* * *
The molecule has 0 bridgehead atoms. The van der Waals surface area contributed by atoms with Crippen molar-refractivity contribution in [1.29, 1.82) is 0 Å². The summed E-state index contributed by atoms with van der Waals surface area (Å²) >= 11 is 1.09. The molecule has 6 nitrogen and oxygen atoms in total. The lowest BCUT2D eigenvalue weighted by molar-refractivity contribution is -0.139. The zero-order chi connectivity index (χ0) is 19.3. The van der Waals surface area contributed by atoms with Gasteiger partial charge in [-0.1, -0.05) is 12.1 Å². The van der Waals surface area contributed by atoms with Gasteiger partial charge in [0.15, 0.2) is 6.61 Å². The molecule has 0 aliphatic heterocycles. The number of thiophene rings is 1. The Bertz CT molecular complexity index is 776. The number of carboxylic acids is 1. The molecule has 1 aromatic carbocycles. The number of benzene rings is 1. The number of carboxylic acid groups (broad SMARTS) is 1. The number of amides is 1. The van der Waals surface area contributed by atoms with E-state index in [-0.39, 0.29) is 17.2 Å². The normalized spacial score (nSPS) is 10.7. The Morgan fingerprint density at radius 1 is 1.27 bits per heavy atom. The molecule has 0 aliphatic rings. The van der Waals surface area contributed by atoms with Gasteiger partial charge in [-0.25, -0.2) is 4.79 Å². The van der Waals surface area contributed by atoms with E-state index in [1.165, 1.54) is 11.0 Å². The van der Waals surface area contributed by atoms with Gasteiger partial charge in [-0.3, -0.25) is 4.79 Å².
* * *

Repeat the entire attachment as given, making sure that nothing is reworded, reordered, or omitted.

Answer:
The molecule has 0 bridgehead atoms. The van der Waals surface area contributed by atoms with Crippen molar-refractivity contribution in [1.29, 1.82) is 0 Å². The summed E-state index contributed by atoms with van der Waals surface area (Å²) >= 11 is 1.09. The molecule has 6 nitrogen and oxygen atoms in total. The lowest BCUT2D eigenvalue weighted by molar-refractivity contribution is -0.139. The zero-order chi connectivity index (χ0) is 19.3. The van der Waals surface area contributed by atoms with Gasteiger partial charge in [-0.1, -0.05) is 12.1 Å². The van der Waals surface area contributed by atoms with Gasteiger partial charge in [0.15, 0.2) is 6.61 Å². The molecule has 0 aliphatic heterocycles. The number of thiophene rings is 1. The Bertz CT molecular complexity index is 776. The number of carboxylic acids is 1. The molecule has 1 aromatic carbocycles. The number of benzene rings is 1. The number of carboxylic acid groups (broad SMARTS) is 1. The number of amides is 1. The van der Waals surface area contributed by atoms with E-state index in [-0.39, 0.29) is 17.2 Å². The normalized spacial score (nSPS) is 10.7. The Morgan fingerprint density at radius 1 is 1.27 bits per heavy atom. The molecule has 0 aliphatic rings. The van der Waals surface area contributed by atoms with Gasteiger partial charge in [-0.25, -0.2) is 4.79 Å². The van der Waals surface area contributed by atoms with E-state index in [1.165, 1.54) is 11.0 Å². The van der Waals surface area contributed by atoms with Gasteiger partial charge in [-0.3, -0.25) is 4.79 Å².